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Development of an electrochemical device for converting greenhouse gases to fuel and add-value products in wastewater treatment plants


Development of an electrochemical device for converting greenhouse gases to fuel and add-value products in wastewater treatment plants

Abedini, soodeh (2021) Development of an electrochemical device for converting greenhouse gases to fuel and add-value products in wastewater treatment plants. PhD thesis, Concordia University.

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The rapid increase of greenhouse gases (GHG) in the atmosphere generates several consequences; one of them is global warming. One of the most obvious effects of global warming is the increase in temperatures around the world and changes in climate. Several sources which produce carbon dioxide, methane and, nitrous oxide at a high level are recognized. Some of these sources are transportation, industrial sources, chemical production, petroleum production, agriculture, and wastewater treatment plants (WWTPs). WWTPs are recognized as one of the more extensive sources of GHG emissions such as CO2, CH4, and N2O. Due to biological microbial anaerobic and aerobic respiration processes
Thus, conversion of CO2, CH4, and N2O generated in the WWTPs into added-value products without the utilization of fossil fuels is so important to control global warming.
The main objective of this study is the production of added-value products from biogas and simultaneously mitigating the emission of GHG. For this reason, a novel electrochemical device has been proposed to convert biogas to the fuel and simultaneously produce the valuable by-products (such as struvite, fungicide) and remove impurities from the effluent used as an electrolyte. The investigations were conducted in the lab and a wastewater treatment plant in three phases and several stages. In phase 1, a novel electrochemical device was designed based on sustainable development principles. Phase 2 focused on the generation of the optimal operation conditions for an electrochemical device to be able to convert CO2, CH4, the mixture of CO2, and CH4 into fuel and valuable by-products. The influence of gas input time, gas flowrate, the configuration of the electrochemical device, temperature, and electrical potential on by-product production were investigated. The removal of N2O and its impact on the properties (the WWTP effluent used as an electrolyte) were also studied.
In Phase 3, the possibility of using real effluent as an electrolyte was investigated at a WWTP. The study focused on the conversion of biogas to the fuel and production of some by-products such as struvite from contaminated effluent.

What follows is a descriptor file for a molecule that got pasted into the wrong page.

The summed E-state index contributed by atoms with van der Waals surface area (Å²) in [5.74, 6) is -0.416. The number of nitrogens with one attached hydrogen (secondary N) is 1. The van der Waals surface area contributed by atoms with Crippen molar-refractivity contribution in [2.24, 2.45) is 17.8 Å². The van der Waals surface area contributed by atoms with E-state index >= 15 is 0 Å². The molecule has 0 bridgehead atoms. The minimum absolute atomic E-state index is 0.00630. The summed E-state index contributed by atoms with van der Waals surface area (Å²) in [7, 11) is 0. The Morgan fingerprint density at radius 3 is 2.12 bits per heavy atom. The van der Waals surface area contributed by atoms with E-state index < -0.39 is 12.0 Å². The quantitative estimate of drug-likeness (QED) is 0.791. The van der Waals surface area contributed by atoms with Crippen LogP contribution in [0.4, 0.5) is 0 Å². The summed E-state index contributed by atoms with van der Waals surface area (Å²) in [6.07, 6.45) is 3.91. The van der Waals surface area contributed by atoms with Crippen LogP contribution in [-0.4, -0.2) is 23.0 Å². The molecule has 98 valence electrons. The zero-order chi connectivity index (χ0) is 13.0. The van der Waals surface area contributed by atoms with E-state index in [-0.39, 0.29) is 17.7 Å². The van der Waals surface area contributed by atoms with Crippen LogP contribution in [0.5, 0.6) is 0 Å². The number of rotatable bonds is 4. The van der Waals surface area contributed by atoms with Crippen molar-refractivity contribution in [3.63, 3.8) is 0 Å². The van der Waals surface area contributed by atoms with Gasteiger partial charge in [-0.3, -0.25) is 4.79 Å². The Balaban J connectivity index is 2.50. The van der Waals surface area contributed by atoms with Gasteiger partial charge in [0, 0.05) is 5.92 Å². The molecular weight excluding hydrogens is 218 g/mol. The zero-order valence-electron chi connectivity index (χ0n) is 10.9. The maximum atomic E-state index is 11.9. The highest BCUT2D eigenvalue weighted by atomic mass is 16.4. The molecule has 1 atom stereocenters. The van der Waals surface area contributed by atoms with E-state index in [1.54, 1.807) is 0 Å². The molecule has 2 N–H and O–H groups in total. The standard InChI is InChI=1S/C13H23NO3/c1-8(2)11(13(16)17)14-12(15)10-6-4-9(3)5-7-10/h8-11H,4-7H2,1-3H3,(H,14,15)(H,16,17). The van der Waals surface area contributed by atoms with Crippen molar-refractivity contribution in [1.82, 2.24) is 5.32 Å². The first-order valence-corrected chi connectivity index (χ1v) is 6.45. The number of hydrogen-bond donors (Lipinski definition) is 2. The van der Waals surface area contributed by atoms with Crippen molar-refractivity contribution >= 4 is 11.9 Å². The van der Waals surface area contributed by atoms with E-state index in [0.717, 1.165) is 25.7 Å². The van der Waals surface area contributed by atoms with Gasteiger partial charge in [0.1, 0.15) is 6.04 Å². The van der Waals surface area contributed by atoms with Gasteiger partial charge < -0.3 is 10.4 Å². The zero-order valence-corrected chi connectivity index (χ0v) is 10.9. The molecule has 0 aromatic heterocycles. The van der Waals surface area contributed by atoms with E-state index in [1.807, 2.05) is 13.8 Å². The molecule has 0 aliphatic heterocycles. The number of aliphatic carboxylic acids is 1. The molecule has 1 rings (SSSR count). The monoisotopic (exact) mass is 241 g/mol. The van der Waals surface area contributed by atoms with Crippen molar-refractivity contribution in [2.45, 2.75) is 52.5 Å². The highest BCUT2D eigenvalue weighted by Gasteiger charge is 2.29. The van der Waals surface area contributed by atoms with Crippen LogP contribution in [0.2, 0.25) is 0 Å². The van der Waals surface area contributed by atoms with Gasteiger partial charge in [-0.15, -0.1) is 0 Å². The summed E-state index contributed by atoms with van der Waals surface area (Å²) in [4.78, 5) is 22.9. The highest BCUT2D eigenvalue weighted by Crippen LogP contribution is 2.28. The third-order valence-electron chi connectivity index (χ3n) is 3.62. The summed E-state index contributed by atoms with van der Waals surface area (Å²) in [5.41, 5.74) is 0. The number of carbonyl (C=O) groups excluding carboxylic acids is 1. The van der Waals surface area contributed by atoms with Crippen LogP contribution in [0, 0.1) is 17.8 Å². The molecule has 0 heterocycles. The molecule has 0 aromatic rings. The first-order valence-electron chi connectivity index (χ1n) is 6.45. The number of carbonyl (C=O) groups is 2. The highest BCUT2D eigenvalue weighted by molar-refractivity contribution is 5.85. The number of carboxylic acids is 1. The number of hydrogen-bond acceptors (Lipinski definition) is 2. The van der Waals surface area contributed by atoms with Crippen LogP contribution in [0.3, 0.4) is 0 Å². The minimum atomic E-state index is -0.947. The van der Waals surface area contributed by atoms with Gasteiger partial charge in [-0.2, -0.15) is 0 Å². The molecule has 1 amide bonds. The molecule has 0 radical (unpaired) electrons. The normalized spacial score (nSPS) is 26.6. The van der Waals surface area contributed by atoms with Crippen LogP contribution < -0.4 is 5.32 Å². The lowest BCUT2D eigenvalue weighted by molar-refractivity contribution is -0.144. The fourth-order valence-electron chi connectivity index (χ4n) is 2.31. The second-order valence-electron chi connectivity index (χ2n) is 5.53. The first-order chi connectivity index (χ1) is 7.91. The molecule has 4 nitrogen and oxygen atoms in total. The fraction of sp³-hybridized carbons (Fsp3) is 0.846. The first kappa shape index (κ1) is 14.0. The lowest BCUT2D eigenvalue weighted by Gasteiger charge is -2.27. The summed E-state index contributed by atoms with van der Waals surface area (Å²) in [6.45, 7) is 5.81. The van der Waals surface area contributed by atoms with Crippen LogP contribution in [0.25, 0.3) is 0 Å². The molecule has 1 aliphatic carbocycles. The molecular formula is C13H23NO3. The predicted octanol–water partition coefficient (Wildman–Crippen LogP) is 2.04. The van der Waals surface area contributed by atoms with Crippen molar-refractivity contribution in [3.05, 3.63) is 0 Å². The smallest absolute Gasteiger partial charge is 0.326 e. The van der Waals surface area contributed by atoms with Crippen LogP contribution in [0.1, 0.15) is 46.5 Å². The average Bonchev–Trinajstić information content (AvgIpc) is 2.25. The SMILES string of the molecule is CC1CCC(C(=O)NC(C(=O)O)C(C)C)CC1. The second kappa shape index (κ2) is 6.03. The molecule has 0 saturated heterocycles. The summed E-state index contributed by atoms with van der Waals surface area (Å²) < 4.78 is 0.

The study described the impact of gas input duration, its flowrate, temperature fluctuation, electrical potential, and device configuration on methanol production.
The results showed that methanol is the main product of interest. Its production from pure biogas reached 84 ppm, while from real biogas it was 2.8 times less (30 ppm) at a lower temperature.
The result showed the maximum methanol production from real biogas was about 30 ppm at a temperature between 13 and 18 ◦c, 80.5 V cathodic potential, 30-minutes gas input time, and 10 cm distance between electrodes.
Besides the device was able to produce copper (II) hydroxide and copper (II) sulphate, respectively, in ambient temperature using only 8V/cm.
Application of on-site WWTP effluent as an electrolyte, permitted efficient removal of nitrate (88%), phosphate (98%), and sulphate (79%). Hence, this system besides depletion of GHG, production of methanol, struvite, and fungicide can improve the quality of effluent and better protect water resources. Furthermore, considering the circular economy, produced methanol at the WWTP on-site, can be returned to the influent as an extra carbon source for the nitrification process and decrease N2O generation.
Finally, an analytical model was used to investigate the effect of operational parameters on the methanol production efficiency. For this purpose, the Modelica V.17 based EMTtype simulation tool has been used.
The model demonstrates how different gas input durations, and the faradaic efficiencies of different products influence methanol production. Modeling shows good accordance with experimental results, particularly during the initial supply of gas, later differences could reach 25% - 31%.
This research results show the capability of the proposed device to convert biogas to methanol based on sustainable development principles. The electrochemical device can be introduced to a municipal wastewater treatment plant in order to mitigate greenhouse gases and reuse effluent as an electrolyte, but also it can be used in many industrial sectors.

Divisions:Concordia University > Gina Cody School of Engineering and Computer Science > Building, Civil and Environmental Engineering
Item Type:Thesis (PhD)
Authors:Abedini, soodeh
Institution:Concordia University
Degree Name:Ph. D.
Program:Civil Engineering
Date:15 November 2021
Thesis Supervisor(s):Elektorowicz, Maria
ID Code:990221
Deposited By: Soodeh Abedini
Deposited On:16 Jun 2022 15:24
Last Modified:13 Nov 2023 14:28
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